This is National Rip Current Awareness Week, a good time to help make sure that everyone has a safe summer vacation season in and around the water.
On average, more than 100 people drown in rip currents each year and over 50,000 are rescued on beaches by lifeguards after getting caught in a rip current.
National Rip Current Awareness Week is a good time to learn how to keep your kids safe from rip currents. Teach your kids to Break the Grip of the Rip, especially that they should be aware of where they can be at risk for rip currents and when they should stay out of the water.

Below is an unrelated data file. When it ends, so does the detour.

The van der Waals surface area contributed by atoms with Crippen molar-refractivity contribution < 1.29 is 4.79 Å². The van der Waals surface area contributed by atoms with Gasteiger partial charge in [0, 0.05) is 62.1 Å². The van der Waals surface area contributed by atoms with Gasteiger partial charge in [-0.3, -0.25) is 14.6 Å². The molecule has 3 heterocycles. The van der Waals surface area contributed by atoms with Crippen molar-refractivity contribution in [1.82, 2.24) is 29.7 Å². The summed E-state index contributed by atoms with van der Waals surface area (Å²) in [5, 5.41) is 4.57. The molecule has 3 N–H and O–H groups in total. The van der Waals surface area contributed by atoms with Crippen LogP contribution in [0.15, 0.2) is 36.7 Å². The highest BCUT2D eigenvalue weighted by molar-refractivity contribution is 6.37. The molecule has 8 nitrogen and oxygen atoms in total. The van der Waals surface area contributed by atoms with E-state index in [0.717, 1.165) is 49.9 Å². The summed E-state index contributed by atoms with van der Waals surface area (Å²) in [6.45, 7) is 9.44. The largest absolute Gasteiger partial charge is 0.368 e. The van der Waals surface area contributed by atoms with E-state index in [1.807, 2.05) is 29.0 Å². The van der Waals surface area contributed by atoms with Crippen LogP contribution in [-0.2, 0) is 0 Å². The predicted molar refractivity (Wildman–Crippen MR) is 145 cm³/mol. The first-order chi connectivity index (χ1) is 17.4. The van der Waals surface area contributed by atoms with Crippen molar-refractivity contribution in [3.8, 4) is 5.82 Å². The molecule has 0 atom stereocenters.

To be safe from rip currents, be sure to encourage your kids to:
- swim at beaches with lifeguards
- look for colored beach flags that warn about rip currents and obey the flags (look for yellow, red, and double red warning flags that typically indicate a medium to high hazard or that the water is closed).
- always swim with a buddy and never enter the water on their own
- avoid swimming near jetties or a pier, which can have fixed rip currents
- yell for help if they get caught in a rip current and then escape the rip current by swimming parallel to the beach until they are free and then try to swim to shore
- simply float or tread water and wait for help if they can't swim out of the rip current, but never try to swim against the current, as they will just get tired out
You should also check the surf zone forecast before you go swimming and remember that rip currents can occur at any surf beach that has breaking waves - they aren't limited to the ocean.